A mushroom rushing to the rescue

Chemical derived from a toxic fungus shows promise as cancer-fighter

January 19, 2003|By Linda Marsa | Linda Marsa,Special to the Sun

During World War II, the development of penicillin was credited with saving thousands of Allied lives. Afterward, battalions of scientists swarmed over swamps, marshes, jungles and forest underbrush looking for other fungi that could combat infection. Researchers screened thousands of compounds, leading to the discovery of streptomycin and other early antibiotics.

But other compounds didn't pan out. Among them was a toxin from the jack-o'-lantern mushroom. Although it showed prom-ise as an antibiotic, it was too poisonous to be used on humans. Half a century later, however, this mushroom may soon be added to the cancer-fighting arsenal.

A chemical derived from this toxin, irofulven, is being tested as a possible therapy for difficult-to-treat cancers, such as advanced ovarian, prostate, breast, liver, gastrointestinal and brain cancers. Early studies also suggest irofulven may be even more potent when used in combination with such standard chemotherapies as cisplatin and Taxotere.

The original studies of the jack-o'-lantern mushroom's poisonous compounds, known as illudins, were abandoned because the substances were extremely toxic. Consequently, the orange and yellow mushroom, which glows in the dark and causes vomiting and gastric distress if eaten, was forgotten until the 1960s.

It was rescued from obscurity by Trevor McMorris, a chemist at the University of California, San Diego, who began studying the mushroom's chemical constituents when he was a researcher at the New York Botanical Garden in the 1960s. McMorris submitted the compounds for an analysis by the National Cancer Institute. That analysis found illudins to be powerful anti-tumor agents.

Once McMorris deciphered illudins' chemical structure, the next step was to figure out a way to change the structure of the compound so that it still killed tumor cells but wasn't poisonous.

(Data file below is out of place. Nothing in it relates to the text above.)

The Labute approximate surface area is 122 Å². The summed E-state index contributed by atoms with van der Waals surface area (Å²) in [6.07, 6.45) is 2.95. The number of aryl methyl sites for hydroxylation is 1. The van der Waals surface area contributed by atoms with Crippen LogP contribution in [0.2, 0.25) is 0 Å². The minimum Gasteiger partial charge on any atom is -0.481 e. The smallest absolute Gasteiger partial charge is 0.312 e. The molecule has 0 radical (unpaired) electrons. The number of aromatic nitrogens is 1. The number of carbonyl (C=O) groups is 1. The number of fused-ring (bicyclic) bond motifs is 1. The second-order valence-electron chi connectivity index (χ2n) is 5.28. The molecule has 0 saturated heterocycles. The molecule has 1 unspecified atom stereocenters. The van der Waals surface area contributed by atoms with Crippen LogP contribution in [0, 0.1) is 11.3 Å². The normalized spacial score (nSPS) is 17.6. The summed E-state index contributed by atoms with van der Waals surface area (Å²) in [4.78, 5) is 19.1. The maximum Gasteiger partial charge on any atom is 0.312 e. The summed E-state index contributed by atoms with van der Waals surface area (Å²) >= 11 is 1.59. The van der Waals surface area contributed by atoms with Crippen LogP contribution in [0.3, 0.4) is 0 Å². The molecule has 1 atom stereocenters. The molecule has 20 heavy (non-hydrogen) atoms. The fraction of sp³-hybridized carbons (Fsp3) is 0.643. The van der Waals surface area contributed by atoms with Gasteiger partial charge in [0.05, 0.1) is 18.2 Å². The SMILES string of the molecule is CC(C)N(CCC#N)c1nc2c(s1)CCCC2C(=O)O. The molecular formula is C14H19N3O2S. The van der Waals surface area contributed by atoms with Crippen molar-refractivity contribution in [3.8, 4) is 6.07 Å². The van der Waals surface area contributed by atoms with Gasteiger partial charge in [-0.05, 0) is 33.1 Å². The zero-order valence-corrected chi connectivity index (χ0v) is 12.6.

It wasn't until the late 1980s that his lab devised a compound, irofulven, that was effective. He sent the substance to his collaborator, Dr. Michael Kelner, a UC San Diego pathologist, who tested it on mice with leukemia and lung cancer.

Kelner found that the compound killed tumors known as adenocarcinomas, deadly malignancies of the lung, breast and colon that have few effective treatments. "Since it had an affinity for these type of cancer cells, our thought was to exploit it as a drug," said Kelner. "We still haven't quite figured out the exact mechanism of how this works, but it is very lethal."

Scientists do know irofulven is rapidly absorbed by cancer cells, making it a more precisely targeted drug than current treatments, which often kill healthy tissue as well as malignancies. Once inside, the compound latches on to the cell's DNA and proteins, preventing it from reproducing. This prompts tumor cells to die off, instead of replicating wildly out of control, which is the hallmark of cancer.

Irofulven was tested extensively on animals before the first tests on humans -- in people with advanced pancreatic cancer -- began in 1995, more than 30 years after McMorris had begun his research.

The drug has side effects such as those of traditional chemo-therapy, including nausea, vomiting and fatigue; a test on patients with advanced pancreatic cancer was halted because irofulven was no more potent than standard treatments.

"It's unclear what its role in pancreatic cancer may be," says Dr. J. Randolph Hecht, an oncologist at UCLA's Jonsson Cancer Center who tested irofulven on pancreatic cancer patients. "But it's an interesting drug, and clearly there are people who've had responses in other cancers."

Preliminary results of recent research in a variety of other cancers have been encouraging. In a 2000 trial of 15 women with recurrent ovarian cancer, five patients experienced at least a 50 percent reduction in tumor size, while two others' disease was stabilized. And in a continuing test of 14 patients with inoperable liver cancer, one patient experienced a 74 percent reduction in tumor size, and three other patients' tumors didn't grow any larger.

"If it proves as effective as we hope," Kelner said, "it will open up a whole new front in the fight against cancer."

Linda Marsa is a reporter for the Los Angeles Times, a Tribune Publishing newspaper.

Other possibilities

Other mushrooms may also prove powerful in the fight against cancer. Pure extracts of exotic mushrooms such as shiitake, enoki, maitake and oyster have shown promise in research conducted in China, Japan and South Korea.

Studies have indicated they may be able to shrink tumors, stimulate the immune system to fight disease and reduce side effects from radiation and chemotherapy.

Experts caution, however, that some of these studies may not have used rigorous scientific standards.

In the United States, scientists at Memorial Sloan-Kettering Cancer Center in New York are studying the maitake mushroom, and are gearing up for tests of the mushroom's extract on breast-cancer patients.

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